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Leading the Way
Cover of Leading the Way
Leading the Way
The Story of Ed Feulner and the Heritage Foundation
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The remarkable history of The Heritage Foundation, its influential founder, and the conservative movement in America.

Leading the Way tells the story of how Ed Feulner has transformed policymaking in Washington and has led The Heritage Foundation into becoming the most influential conservative think tank in the nation. Under Ed Feulner and for 36 years, Heritage has shaped politics with conservative solutions for such critical issues as entitlements, national security, missile defense, health care, welfare reform, immigration, free trade, energy, and the role of the family and religion in society. Today, with over hundreds of thousands of members and an annual budget of more than $80 million, Heritage is a permanent Washington institution and the leading exponent of conservative ideas in America and around the world.
The man who made it happen is Ed Feulner, intellectual entrepreneur, hands-on manager, legendary fundraiser, presidential adviser, bestselling author, and world traveler--a man who never stops and was described by The Economist as "one of the most influential conservatives in America."

The remarkable history of The Heritage Foundation, its influential founder, and the conservative movement in America.

Leading the Way tells the story of how Ed Feulner has transformed policymaking in Washington and has led The Heritage Foundation into becoming the most influential conservative think tank in the nation. Under Ed Feulner and for 36 years, Heritage has shaped politics with conservative solutions for such critical issues as entitlements, national security, missile defense, health care, welfare reform, immigration, free trade, energy, and the role of the family and religion in society. Today, with over hundreds of thousands of members and an annual budget of more than $80 million, Heritage is a permanent Washington institution and the leading exponent of conservative ideas in America and around the world.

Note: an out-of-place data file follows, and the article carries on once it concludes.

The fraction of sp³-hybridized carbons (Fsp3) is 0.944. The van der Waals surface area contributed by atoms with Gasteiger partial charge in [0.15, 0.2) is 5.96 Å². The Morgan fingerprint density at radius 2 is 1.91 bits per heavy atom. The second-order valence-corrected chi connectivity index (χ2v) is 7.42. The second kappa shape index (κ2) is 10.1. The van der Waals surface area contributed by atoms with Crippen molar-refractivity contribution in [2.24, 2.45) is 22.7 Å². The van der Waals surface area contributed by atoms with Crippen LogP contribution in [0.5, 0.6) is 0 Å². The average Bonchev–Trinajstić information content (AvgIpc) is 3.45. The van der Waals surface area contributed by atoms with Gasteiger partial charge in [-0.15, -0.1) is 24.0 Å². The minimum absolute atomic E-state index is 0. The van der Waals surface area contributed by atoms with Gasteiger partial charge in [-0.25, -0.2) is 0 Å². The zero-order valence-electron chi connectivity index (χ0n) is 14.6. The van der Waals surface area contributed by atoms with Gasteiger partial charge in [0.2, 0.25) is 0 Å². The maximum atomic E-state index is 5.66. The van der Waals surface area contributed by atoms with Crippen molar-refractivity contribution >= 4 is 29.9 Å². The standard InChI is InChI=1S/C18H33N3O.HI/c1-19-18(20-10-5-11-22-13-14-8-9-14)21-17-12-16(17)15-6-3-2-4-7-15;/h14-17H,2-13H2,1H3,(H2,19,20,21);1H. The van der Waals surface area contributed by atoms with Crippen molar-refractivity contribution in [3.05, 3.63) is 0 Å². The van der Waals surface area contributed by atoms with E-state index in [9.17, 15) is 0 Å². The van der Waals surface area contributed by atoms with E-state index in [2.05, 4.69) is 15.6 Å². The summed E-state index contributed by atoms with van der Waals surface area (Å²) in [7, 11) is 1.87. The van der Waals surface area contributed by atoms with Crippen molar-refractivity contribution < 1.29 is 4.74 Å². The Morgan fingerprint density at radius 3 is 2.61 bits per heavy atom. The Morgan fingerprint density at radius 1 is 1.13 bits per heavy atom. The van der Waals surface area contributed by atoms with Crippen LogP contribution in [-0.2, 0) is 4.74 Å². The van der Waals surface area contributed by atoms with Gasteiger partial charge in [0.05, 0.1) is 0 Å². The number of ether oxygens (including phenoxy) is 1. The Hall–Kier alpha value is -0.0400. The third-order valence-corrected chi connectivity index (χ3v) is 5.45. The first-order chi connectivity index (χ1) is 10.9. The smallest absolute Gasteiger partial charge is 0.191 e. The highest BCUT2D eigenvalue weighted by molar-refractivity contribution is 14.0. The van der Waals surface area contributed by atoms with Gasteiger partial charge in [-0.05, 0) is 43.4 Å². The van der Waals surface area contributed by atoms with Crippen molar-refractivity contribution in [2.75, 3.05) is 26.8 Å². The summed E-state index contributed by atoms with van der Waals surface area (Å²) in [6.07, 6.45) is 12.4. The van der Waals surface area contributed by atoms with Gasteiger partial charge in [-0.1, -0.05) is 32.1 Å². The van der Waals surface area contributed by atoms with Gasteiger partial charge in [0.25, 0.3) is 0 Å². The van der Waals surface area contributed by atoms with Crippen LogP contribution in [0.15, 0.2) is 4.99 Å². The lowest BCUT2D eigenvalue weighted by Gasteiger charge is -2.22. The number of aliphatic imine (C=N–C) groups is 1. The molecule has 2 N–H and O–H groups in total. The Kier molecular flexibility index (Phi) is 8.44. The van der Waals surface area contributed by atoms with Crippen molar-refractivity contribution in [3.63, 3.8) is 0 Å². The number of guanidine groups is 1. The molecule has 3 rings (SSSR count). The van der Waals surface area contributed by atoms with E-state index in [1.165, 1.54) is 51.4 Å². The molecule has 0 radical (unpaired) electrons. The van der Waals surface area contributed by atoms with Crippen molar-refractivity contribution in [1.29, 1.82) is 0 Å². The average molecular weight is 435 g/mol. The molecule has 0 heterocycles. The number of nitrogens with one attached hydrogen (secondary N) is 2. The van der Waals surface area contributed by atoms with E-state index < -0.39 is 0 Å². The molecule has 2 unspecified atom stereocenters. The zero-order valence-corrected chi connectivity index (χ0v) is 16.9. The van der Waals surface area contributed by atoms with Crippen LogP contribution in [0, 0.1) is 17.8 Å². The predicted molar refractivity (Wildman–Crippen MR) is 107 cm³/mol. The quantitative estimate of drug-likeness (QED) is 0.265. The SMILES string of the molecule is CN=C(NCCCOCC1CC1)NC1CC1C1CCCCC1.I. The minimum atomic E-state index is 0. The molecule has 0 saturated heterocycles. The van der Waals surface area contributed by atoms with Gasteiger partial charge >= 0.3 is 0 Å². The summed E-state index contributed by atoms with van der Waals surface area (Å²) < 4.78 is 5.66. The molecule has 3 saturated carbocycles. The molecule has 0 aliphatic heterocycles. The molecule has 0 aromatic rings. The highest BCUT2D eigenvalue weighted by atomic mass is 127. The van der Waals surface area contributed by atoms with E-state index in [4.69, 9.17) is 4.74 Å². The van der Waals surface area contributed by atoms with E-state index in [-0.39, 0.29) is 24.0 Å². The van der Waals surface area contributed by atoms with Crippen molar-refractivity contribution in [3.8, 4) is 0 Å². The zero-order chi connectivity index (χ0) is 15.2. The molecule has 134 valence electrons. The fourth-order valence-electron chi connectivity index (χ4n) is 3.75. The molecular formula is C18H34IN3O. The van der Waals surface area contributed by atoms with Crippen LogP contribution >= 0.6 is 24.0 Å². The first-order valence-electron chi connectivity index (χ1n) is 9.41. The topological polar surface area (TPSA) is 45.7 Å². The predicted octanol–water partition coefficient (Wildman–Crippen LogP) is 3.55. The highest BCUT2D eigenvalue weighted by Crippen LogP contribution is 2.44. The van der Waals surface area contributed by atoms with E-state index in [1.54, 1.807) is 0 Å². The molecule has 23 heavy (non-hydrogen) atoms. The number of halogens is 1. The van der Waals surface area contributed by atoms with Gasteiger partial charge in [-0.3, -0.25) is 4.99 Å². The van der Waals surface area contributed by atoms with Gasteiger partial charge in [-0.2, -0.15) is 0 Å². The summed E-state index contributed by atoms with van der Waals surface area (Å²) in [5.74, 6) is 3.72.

The man who made it happen is Ed Feulner, intellectual entrepreneur, hands-on manager, legendary fundraiser, presidential adviser, bestselling author, and world traveler--a man who never stops and was described by The Economist as "one of the most influential conservatives in America."

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  • Chapter 1

    Growing Up Right

    Edwin John Feulner, Jr., was born on August 12, 1941, in Evergreen Park, a tiny suburb on the far southwest side of Chicago, the broad-shouldered city of the Daley political machine and the University of Chicago school of economics. He was the first child and only son of Edwin John and Helen Joan (Franzen) Feulner, also born on the South Side, and whose grandparents came to America from Germany in the 1870s. Ed Jr.--he was called "Bud" within the family--would be followed by three sisters--Mary Ann, Joan, and Barbara.

    Tall and an outstanding athlete in his youth, Edwin Feulner, Sr. ("E.J."), was outgoing and easy with people, always ready with a story in the office or at a party. He had a good position in the real estate department of the Continental Illinois Bank and a promising future there. Pretty and as gregarious as her husband, Helen Feulner ran the household with a firm but loving hand. Eddie was her favorite child, according to his sisters.